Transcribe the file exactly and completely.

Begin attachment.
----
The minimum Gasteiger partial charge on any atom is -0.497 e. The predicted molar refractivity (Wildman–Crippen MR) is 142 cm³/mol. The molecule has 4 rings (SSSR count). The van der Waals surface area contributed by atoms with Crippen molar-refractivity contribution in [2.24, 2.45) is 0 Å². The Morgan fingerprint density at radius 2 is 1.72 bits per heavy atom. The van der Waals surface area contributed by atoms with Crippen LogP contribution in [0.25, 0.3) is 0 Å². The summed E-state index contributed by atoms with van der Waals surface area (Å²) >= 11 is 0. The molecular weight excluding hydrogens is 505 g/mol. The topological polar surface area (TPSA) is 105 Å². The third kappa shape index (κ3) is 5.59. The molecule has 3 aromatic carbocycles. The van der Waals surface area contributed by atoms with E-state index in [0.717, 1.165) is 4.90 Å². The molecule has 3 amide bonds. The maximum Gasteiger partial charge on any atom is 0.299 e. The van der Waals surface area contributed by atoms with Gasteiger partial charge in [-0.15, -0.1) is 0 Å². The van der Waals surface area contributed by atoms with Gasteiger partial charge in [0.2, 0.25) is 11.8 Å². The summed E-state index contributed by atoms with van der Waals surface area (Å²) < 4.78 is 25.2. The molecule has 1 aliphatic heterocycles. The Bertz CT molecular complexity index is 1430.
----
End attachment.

The minimum Gasteiger partial charge on any atom is -0.497 e. The predicted molar refractivity (Wildman–Crippen MR) is 142 cm³/mol. The molecule has 4 rings (SSSR count). The van der Waals surface area contributed by atoms with Crippen molar-refractivity contribution in [2.24, 2.45) is 0 Å². The Morgan fingerprint density at radius 2 is 1.72 bits per heavy atom. The van der Waals surface area contributed by atoms with Crippen LogP contribution in [0.25, 0.3) is 0 Å². The summed E-state index contributed by atoms with van der Waals surface area (Å²) >= 11 is 0. The molecular weight excluding hydrogens is 505 g/mol. The topological polar surface area (TPSA) is 105 Å². The third kappa shape index (κ3) is 5.59. The molecule has 3 aromatic carbocycles. The van der Waals surface area contributed by atoms with E-state index in [0.717, 1.165) is 4.90 Å². The molecule has 3 amide bonds. The maximum Gasteiger partial charge on any atom is 0.299 e. The van der Waals surface area contributed by atoms with Gasteiger partial charge in [-0.15, -0.1) is 0 Å². The van der Waals surface area contributed by atoms with Gasteiger partial charge in [0.2, 0.25) is 11.8 Å². The summed E-state index contributed by atoms with van der Waals surface area (Å²) < 4.78 is 25.2. The molecule has 1 aliphatic heterocycles. The Bertz CT molecular complexity index is 1430.